CAREFUL. If you wouldn’t do an activity whilst pregnant, don’t do it while wearing your baby. Like being pregnant, babywearing can tilt your centre of gravity and not allow you to see your feet much. Avoid climbing ladders, horse riding, parasailing, and any other risky sport that could lead to a fall. Unlike being inside your womb where the baby is protected, the carried baby does not have protection surrounding them. Be mindful of what your baby can reach. Babywearing in the kitchen? Watch the hot pot on the stove or the kitchen knife when you turn to grab something else.

AIRFLOW. You should always be able to easily see your baby’s face without opening the fabric. Ensure that your baby’s chin is not pressed against his/her chest to compress airways and lead to ‘positional asphyxia’. To check, simply slip two fingers under baby’s chin to ensure easy breathing. Airway blockages can occur in any device, including some prams and car seats that allow the head to flop forward, so be vigilant.

RIDE HIGH. Keep the baby high and tight against your chest, not low on your hips. This will afford you a good line of sight to monitor your baby’s wellbeing. A sling or carrier should mimic holding baby in your arms, or in a back carry, like a piggy back. You would find it tiring carrying baby in your arms lower than your belly button, likewise a sling that carries your baby low will quickly strain your shoulders and back.

RIGHT FIT. Make sure that you read your sling/ carrier’s instruction booklet and watch the videos if available, so you can ensure the carrier is the right fit for your body shape and the age/weight of your baby. When trying a new carry position, test it with a doll or teddy the first few times, with your partner to spot check you. Back carry positions are recommended to learn while kneeling in the middle of your bed.

YOUR INSTINCT – you are the parent, trust your instinct. Your carrier/sling should mimic the way you would naturally hold your baby in your arms. You should always be able to make eye contact with your baby. This will allow you to determine whether baby is safe, happy and content. A quick glance will allow you to assess if their chin is up and that they are comfortable. Using the back carry position? Invest in a Rear View Mirror for peace of mind.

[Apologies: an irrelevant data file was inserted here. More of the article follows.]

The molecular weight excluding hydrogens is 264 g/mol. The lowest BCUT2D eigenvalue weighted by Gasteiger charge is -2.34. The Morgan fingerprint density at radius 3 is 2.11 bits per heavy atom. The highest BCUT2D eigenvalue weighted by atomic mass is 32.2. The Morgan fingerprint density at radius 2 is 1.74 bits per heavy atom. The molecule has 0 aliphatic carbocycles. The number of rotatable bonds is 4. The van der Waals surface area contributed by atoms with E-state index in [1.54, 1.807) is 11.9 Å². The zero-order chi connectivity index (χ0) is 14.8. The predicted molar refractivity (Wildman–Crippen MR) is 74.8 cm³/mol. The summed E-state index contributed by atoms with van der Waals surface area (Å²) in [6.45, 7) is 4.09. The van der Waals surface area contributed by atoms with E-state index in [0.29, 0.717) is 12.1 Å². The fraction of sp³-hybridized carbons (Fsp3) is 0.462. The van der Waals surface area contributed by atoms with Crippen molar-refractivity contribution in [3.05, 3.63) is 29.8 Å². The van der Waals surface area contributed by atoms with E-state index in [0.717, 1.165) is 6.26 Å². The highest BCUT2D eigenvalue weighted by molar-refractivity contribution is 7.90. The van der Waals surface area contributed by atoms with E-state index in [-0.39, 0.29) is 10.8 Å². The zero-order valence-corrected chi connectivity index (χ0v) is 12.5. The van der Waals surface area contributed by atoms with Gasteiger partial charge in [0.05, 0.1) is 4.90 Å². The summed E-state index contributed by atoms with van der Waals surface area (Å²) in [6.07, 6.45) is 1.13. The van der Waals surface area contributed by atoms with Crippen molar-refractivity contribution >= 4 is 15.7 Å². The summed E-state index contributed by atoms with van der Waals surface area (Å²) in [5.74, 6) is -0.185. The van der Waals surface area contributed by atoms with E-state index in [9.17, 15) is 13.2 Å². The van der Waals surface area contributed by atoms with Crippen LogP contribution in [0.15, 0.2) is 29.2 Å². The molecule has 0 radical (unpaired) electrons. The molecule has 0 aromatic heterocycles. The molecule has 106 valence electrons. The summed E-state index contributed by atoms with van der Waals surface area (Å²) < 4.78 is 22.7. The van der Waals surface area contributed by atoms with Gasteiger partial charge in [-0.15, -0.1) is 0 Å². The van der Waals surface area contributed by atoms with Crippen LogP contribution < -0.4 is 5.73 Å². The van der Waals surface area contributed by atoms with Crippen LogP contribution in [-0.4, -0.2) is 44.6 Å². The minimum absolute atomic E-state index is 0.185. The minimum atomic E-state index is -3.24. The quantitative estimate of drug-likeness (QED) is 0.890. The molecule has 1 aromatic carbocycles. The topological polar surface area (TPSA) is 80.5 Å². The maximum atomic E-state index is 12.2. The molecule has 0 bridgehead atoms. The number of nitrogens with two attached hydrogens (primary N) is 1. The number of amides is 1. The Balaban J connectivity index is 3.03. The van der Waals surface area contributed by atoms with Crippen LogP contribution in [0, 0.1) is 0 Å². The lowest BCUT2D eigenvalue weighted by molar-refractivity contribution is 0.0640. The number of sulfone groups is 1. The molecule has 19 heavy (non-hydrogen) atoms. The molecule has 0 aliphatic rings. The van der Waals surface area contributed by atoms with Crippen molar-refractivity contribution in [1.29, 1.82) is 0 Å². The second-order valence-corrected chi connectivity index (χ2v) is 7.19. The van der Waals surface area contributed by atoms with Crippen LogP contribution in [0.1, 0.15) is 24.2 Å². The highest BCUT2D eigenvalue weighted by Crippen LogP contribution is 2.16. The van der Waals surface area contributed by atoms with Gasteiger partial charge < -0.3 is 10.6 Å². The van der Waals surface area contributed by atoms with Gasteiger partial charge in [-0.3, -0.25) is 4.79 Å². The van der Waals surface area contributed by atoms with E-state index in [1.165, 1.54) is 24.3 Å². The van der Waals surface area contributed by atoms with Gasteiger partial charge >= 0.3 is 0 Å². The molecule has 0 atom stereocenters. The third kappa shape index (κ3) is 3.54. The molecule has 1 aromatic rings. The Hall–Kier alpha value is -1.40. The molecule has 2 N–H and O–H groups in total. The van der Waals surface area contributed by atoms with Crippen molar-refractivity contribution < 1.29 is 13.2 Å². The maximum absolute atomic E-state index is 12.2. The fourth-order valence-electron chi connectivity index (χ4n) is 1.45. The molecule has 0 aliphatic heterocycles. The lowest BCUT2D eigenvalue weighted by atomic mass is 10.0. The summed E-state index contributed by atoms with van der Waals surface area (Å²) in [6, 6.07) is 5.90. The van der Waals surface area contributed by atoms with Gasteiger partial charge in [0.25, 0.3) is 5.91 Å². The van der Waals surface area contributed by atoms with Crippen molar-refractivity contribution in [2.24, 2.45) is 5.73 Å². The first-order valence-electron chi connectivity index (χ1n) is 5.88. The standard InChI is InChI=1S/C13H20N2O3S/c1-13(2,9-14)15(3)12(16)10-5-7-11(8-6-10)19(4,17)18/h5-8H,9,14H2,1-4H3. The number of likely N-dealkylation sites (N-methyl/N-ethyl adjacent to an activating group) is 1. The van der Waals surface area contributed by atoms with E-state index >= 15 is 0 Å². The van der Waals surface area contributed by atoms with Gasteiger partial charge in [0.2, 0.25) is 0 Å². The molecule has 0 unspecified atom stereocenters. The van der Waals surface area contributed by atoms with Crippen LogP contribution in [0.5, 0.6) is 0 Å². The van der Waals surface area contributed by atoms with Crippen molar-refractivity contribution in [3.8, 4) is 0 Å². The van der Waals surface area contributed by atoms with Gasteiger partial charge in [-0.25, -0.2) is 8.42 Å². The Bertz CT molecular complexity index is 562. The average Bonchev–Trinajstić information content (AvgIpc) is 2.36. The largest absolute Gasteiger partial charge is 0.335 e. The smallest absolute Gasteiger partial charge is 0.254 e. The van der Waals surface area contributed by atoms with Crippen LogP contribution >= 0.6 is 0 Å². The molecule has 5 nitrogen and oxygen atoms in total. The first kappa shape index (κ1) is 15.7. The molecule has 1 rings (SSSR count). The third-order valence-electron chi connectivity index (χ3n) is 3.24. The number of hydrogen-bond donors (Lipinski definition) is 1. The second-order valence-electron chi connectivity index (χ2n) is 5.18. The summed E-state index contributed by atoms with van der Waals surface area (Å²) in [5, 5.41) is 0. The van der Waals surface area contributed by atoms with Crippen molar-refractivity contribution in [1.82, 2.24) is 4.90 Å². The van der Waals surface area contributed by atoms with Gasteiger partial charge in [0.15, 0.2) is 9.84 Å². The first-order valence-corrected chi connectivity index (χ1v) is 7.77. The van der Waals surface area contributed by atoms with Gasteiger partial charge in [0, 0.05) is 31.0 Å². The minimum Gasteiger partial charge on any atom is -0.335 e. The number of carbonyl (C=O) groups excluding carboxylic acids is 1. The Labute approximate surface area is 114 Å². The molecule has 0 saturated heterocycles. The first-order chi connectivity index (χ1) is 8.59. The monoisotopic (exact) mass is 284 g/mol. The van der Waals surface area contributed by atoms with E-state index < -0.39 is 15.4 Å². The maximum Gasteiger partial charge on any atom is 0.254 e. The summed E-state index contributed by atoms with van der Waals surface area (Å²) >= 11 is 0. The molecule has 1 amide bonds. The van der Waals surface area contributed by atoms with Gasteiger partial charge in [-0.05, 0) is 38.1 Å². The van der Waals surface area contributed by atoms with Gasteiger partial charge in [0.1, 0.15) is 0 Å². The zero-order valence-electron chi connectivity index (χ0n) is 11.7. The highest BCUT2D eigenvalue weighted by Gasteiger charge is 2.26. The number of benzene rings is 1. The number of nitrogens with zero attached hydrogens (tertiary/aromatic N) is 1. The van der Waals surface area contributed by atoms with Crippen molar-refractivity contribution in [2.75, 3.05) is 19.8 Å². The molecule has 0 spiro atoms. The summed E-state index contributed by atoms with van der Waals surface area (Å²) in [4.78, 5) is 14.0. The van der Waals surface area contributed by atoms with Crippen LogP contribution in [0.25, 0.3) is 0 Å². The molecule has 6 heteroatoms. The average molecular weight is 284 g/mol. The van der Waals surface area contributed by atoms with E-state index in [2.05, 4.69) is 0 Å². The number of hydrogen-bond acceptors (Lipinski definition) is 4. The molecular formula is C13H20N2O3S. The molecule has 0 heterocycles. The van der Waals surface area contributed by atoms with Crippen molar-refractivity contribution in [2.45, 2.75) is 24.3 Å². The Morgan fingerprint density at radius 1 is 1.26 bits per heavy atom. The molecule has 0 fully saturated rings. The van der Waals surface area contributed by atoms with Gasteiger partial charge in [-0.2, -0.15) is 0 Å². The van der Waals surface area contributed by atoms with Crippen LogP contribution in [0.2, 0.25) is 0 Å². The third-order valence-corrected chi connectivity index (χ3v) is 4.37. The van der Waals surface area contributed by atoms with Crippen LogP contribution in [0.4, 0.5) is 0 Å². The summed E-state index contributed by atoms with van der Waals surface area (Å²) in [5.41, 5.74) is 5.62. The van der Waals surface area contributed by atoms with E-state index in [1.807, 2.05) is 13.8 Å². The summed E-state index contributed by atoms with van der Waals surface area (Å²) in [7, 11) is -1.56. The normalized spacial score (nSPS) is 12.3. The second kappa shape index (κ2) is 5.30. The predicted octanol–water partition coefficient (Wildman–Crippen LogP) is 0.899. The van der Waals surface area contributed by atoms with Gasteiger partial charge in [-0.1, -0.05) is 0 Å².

Topics: Babywearing, safety
 

Blokes wearing babies AKA Babywearing Dads

Written by Lou on August 16th, 2013.      0 comments

BellyBeyond BannerV12

 

The ultimate baby carrier + nappy bag prize pack for Dad (that's perfect for Mum too!)

Enter the draw to win the Belly Beyond Father's Day Giveaway!  Up for grabs is:

  • An Ergobaby X-Tra Carrier worth $229:  With extra length in all the right places, the new Ergobaby X-tra Carrier is a perfect fit for taller and broader dads.
  • A Diaper Dude Messenger Nappy Bag worth $129:  A nappy bag that Dad won't shy away from, it's designed to hold everything you need to access without having to take the bag off - brilliant!

ENTER HERE VIA OUR FACEBOOK PAGE

 
 
We are finding a real trend in Dad getting involved in babywearing, including researching carriers and the new Ergobaby X-tra Carrier, with extra extension length, will definitely appeal to the lads. It's got a longer strap length capacity so it's ideal for larger people and its front, hip or back carry makes it a good choice of carrier from newborn right up to 3+.

Here's Mr Belly Beyond (left) getting in on the Babywearing fun and check out these celebrity babywearing Dads rocking their Ergobaby Carriers.
 
Ergo swing ErgoCelebOrlandoKiss
Mr Belly Beyond (eg, not a celebrity) ;) Orlando Bloom
ErgoCelebCareyBlackErgo ErgoCelebStephenMoyerAnnaPaquin
Carey Hart Stephen Moyer
 
 

What we love about Slings

Written by Lou on October 8th, 2012.      0 comments

PampasSling150dulcetwins

What we love about Slings - Newborn


* Baby slings are a fantastic way to carry your baby right from when newborn. When babies are so tiny they love the closeness and warmth of mumma's body right there and it's very settling for them. For particularly fussy times (around about 5.10pm in our house!) put baby in the sling and get on with what you were doing. The rhythm of your movement as you go about your business will lull them and soothe them and my babies often drifted off asleep very easily this way.

* The dulce&zoet, Peanut Shell or Natures Sway sling are ideal for putting baby in when you need to pick up older children from kindy, daycare or playgroup.

* You won't have little old ladies fussing in babies face and waking them up! Your little one is tucked safely away and unless they spot the feet out one side a lot of people don't even notice you're carrying a baby.

* You can easily breastfeed in the sling and it offers privacy as well.


What we love about Slings - Older Baby

* Fantastic for quick trips to the shops or the bank when you don't want the hassle of getting out the pram. Brilliant if you have older children too because you can put baby in the sling and know you'll have your hands free to manage a breakaway toddler if need be.


What we love about Slings - Toddler

* Pick me up Mummy! Mummy I'm tiiired. Carry me Mummy!! Yes, been there. Pull your sling out of your handbag and give their tired little legs a break.

Want it?

Our top picks

  • dulce&zoet Sling $74 - no straps or buckles just a shaped pouch sized just for you and your little one, made right here in NZ.   The perfect handbag item to pull out when you need it. 
  • Peanut Shell Sling $99 - fully adjustible so any size person can wear the same sling (eg, Mum or Dad or Grandparents)

Worth a look

Topics: Babywearing, slings